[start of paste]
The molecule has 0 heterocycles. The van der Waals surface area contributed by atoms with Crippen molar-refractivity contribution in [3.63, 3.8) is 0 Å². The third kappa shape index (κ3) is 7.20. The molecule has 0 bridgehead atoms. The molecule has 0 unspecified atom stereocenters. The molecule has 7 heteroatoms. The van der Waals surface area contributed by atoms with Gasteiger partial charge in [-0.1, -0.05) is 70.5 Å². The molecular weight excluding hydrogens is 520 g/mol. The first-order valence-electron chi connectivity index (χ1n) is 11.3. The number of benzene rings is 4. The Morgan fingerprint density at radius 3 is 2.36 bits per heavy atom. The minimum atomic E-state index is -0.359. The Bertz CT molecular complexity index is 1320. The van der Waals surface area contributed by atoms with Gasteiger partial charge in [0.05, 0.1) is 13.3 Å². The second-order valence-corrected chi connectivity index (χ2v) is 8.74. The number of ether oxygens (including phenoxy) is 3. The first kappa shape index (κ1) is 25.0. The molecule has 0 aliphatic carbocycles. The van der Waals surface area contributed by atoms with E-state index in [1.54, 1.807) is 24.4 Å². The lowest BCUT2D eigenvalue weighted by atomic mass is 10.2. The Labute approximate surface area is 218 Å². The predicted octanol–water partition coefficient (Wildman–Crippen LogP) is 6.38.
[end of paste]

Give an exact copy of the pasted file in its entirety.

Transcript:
The molecule has 0 heterocycles. The van der Waals surface area contributed by atoms with Crippen molar-refractivity contribution in [3.63, 3.8) is 0 Å². The third kappa shape index (κ3) is 7.20. The molecule has 0 bridgehead atoms. The molecule has 0 unspecified atom stereocenters. The molecule has 7 heteroatoms. The van der Waals surface area contributed by atoms with Gasteiger partial charge in [-0.1, -0.05) is 70.5 Å². The molecular weight excluding hydrogens is 520 g/mol. The first-order valence-electron chi connectivity index (χ1n) is 11.3. The number of benzene rings is 4. The Morgan fingerprint density at radius 3 is 2.36 bits per heavy atom. The minimum atomic E-state index is -0.359. The Bertz CT molecular complexity index is 1320. The van der Waals surface area contributed by atoms with Gasteiger partial charge in [0.05, 0.1) is 13.3 Å². The second-order valence-corrected chi connectivity index (χ2v) is 8.74. The number of ether oxygens (including phenoxy) is 3. The first kappa shape index (κ1) is 25.0. The molecule has 0 aliphatic carbocycles. The van der Waals surface area contributed by atoms with E-state index in [1.54, 1.807) is 24.4 Å². The lowest BCUT2D eigenvalue weighted by atomic mass is 10.2. The Labute approximate surface area is 218 Å². The predicted octanol–water partition coefficient (Wildman–Crippen LogP) is 6.38.